I’m super excited that the release of Muffins & Moonbeams is less than a month away! This book was so much fun to write and the feedback I’ve been getting from my beta readers has made my heart happy. So far people have loved Malachi, and that’s lovely because I have a teeny crush on him myself.
Muffins & Moonbeams is the first full-length book in my Baxter Family Bakery series (following after the novella, Loaves & Wishes, that was in Romance Grows in Arcadia Valley, which released last month.) It’s book three in the Arcadia Valley books overall (Mary Jane Hathaway’s book, Summer’s Glory, is book two overall. It just released on Valentine’s Day.)
Here’s the back cover:
Malachi Baxter is happy to hide in the background and manage the business-end of the family bakery. He’d much rather live in the online world of computer games where he can explore the galaxy and no one has to know he’s deaf.
Ursula Franks designs websites during the day and spends her evenings battling alien races online where relationships are easy and uncomplicated. When she agrees to design a website for the local Community Supported Bakery, she has no idea that Malachi is the real man behind her online persona’s best friend and her own secret crush.
As the two work together on the website, they uncover an attraction, but will they be able to put aside past hurt and insecurity to find love?
I had a lot of fun writing this book. I suspect no small part of that is because I enjoy playing online role playing games like Malachi and Ursula. My husband and I have spent many an enjoyable Saturday on our computers fighting goblins and other creatures together in various online worlds. Often my dad, sister, and brother-in-law join in. We haven’t played as much recently as we did before kids (amazing how those kids eat up your gaming time, isn’t it?) but it’s still something we try to work in when we can.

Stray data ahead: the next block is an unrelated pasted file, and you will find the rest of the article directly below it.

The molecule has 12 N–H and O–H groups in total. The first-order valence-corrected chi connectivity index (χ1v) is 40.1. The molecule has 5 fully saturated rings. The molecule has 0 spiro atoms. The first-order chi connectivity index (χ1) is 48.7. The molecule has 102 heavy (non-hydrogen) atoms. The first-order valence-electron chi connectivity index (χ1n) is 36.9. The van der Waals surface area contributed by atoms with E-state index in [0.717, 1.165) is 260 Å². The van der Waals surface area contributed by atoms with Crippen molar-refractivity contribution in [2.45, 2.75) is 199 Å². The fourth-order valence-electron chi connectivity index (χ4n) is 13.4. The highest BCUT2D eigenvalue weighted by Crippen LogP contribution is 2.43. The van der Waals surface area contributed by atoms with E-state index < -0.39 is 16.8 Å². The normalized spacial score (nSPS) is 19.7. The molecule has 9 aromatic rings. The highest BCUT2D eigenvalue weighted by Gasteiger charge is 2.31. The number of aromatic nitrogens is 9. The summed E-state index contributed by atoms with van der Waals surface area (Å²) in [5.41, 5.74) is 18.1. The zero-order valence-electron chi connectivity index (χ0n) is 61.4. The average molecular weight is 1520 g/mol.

Ursula also stole a little piece of my heart, and I hope that you come to enjoy her. She struggles with some of the same insecurities I’ve struggled with my whole life. I wasn’t sure delving into that was something I wanted to do, but that’s where the story took me, so…what’s a writer to do?
And now, since I’ve teased you with this much, perhaps it’s time for a little excerpt to round out the appetite whetting?
Malachi clicked on the mission, double checked that he had all the required equipment on board, and opened the map. He chose the first star system he’d need to visit and set the ship in motion. It wasn’t instantaneous transport, which made the game a little more fun. Things could go wrong en route. There were pirates for one, and the handful of people who were irked at him for beating them to prizes. Most of them got over it and remembered it was just a game. But there were others who needed a stiff dose of reality. He tried to steer clear.
“Started without me?” Scarlet Fire’s chat message popped up.
“Just barely. You can still join if you want.”
“Sound good. I’ll beam in?”
“Perfect.” Malachi closed out of the armor customizing screen he’d been in and ran through the halls of his ship to the transportation hub. He verified that it was her and clicked to allow her to join the party. Her avatar materialized. He swallowed. It wasn’t as if he didn’t run into roughly the same avatar all the time—you could only customize your clothes and hair—but something about hers always made his heart stop. Which probably meant he needed to get a real life. “Welcome. We’ll hit the first system in about two minutes. How was your day?”
“Got a new client. Always a good day. Even better, they’re a referral from a previous client and they’re local.”
“Don’t you do web design? Why does local matter?”
“Doesn’t necessarily. But sometimes it helps if there are hiccups.” Her avatar’s hair color changed from bright red to blonde. “What do you think?”
“Is that good or bad? Was trying to go a little more real to life.” The hair changed back. “Maybe that’s not a good thing?”
She was a blonde. It didn’t fit his mental image. Not surprising as he’d essentially un-animated her avatar and dressed her in normal clothes when he was forming it. But…blonde worked, too. “No, I liked it. It just took me by surprise.”
“Don’t you ever want people to know the real you?”
He shook his head and tapped the keys to dock the star ship at the port where they’d find the first leg of their mission. The best part of online multi-player games was having the chance to be who he really was without first waiting for people to get over the fact that he was deaf. “Not really.”
Muffins & Moonbeams releases March 14, 2017. It’s available for pre-order already wherever e-books are sold.